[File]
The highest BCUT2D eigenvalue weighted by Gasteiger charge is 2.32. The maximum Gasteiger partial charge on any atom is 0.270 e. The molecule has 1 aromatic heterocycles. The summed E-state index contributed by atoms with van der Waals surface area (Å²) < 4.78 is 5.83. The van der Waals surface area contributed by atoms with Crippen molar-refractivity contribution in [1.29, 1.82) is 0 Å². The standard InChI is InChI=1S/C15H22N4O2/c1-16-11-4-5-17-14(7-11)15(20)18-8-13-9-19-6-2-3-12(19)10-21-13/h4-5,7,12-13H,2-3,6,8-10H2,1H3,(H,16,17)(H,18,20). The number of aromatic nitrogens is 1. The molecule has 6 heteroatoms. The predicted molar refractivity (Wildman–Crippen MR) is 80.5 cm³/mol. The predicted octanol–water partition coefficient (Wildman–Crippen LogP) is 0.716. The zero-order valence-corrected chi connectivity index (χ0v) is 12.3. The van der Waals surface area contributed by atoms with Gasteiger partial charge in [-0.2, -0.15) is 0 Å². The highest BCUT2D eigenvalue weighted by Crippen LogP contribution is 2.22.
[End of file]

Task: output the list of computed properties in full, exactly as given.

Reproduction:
The highest BCUT2D eigenvalue weighted by Gasteiger charge is 2.32. The maximum Gasteiger partial charge on any atom is 0.270 e. The molecule has 1 aromatic heterocycles. The summed E-state index contributed by atoms with van der Waals surface area (Å²) < 4.78 is 5.83. The van der Waals surface area contributed by atoms with Crippen molar-refractivity contribution in [1.29, 1.82) is 0 Å². The standard InChI is InChI=1S/C15H22N4O2/c1-16-11-4-5-17-14(7-11)15(20)18-8-13-9-19-6-2-3-12(19)10-21-13/h4-5,7,12-13H,2-3,6,8-10H2,1H3,(H,16,17)(H,18,20). The number of aromatic nitrogens is 1. The molecule has 6 heteroatoms. The predicted molar refractivity (Wildman–Crippen MR) is 80.5 cm³/mol. The predicted octanol–water partition coefficient (Wildman–Crippen LogP) is 0.716. The zero-order valence-corrected chi connectivity index (χ0v) is 12.3. The van der Waals surface area contributed by atoms with Gasteiger partial charge in [-0.2, -0.15) is 0 Å². The highest BCUT2D eigenvalue weighted by Crippen LogP contribution is 2.22.